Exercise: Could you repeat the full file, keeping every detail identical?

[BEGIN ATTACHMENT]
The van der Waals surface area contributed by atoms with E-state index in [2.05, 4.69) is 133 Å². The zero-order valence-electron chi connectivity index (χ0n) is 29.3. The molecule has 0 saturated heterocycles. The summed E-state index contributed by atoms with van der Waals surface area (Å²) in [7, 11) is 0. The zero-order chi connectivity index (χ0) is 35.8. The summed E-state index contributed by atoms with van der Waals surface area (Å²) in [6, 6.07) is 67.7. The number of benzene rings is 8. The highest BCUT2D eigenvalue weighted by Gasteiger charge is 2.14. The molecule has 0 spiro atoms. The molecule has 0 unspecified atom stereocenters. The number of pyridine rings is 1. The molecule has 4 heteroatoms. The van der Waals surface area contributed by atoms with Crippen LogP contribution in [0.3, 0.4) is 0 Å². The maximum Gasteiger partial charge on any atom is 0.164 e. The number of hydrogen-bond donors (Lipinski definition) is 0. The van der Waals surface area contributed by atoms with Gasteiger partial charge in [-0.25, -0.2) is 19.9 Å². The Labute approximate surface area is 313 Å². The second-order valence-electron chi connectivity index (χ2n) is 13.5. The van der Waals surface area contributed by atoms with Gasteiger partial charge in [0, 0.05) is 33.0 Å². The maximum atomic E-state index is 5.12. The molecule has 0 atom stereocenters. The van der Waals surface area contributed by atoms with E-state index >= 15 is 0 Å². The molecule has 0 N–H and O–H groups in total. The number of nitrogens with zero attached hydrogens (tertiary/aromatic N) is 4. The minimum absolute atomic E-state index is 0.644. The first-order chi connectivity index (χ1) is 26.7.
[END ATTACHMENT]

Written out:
The van der Waals surface area contributed by atoms with E-state index in [2.05, 4.69) is 133 Å². The zero-order valence-electron chi connectivity index (χ0n) is 29.3. The molecule has 0 saturated heterocycles. The summed E-state index contributed by atoms with van der Waals surface area (Å²) in [7, 11) is 0. The zero-order chi connectivity index (χ0) is 35.8. The summed E-state index contributed by atoms with van der Waals surface area (Å²) in [6, 6.07) is 67.7. The number of benzene rings is 8. The highest BCUT2D eigenvalue weighted by Gasteiger charge is 2.14. The molecule has 0 spiro atoms. The molecule has 0 unspecified atom stereocenters. The number of pyridine rings is 1. The molecule has 4 heteroatoms. The van der Waals surface area contributed by atoms with Crippen LogP contribution in [0.3, 0.4) is 0 Å². The maximum Gasteiger partial charge on any atom is 0.164 e. The number of hydrogen-bond donors (Lipinski definition) is 0. The van der Waals surface area contributed by atoms with Gasteiger partial charge in [-0.25, -0.2) is 19.9 Å². The Labute approximate surface area is 313 Å². The second-order valence-electron chi connectivity index (χ2n) is 13.5. The van der Waals surface area contributed by atoms with Gasteiger partial charge in [0, 0.05) is 33.0 Å². The maximum atomic E-state index is 5.12. The molecule has 0 atom stereocenters. The van der Waals surface area contributed by atoms with E-state index >= 15 is 0 Å². The molecule has 0 N–H and O–H groups in total. The number of nitrogens with zero attached hydrogens (tertiary/aromatic N) is 4. The minimum absolute atomic E-state index is 0.644. The first-order chi connectivity index (χ1) is 26.7.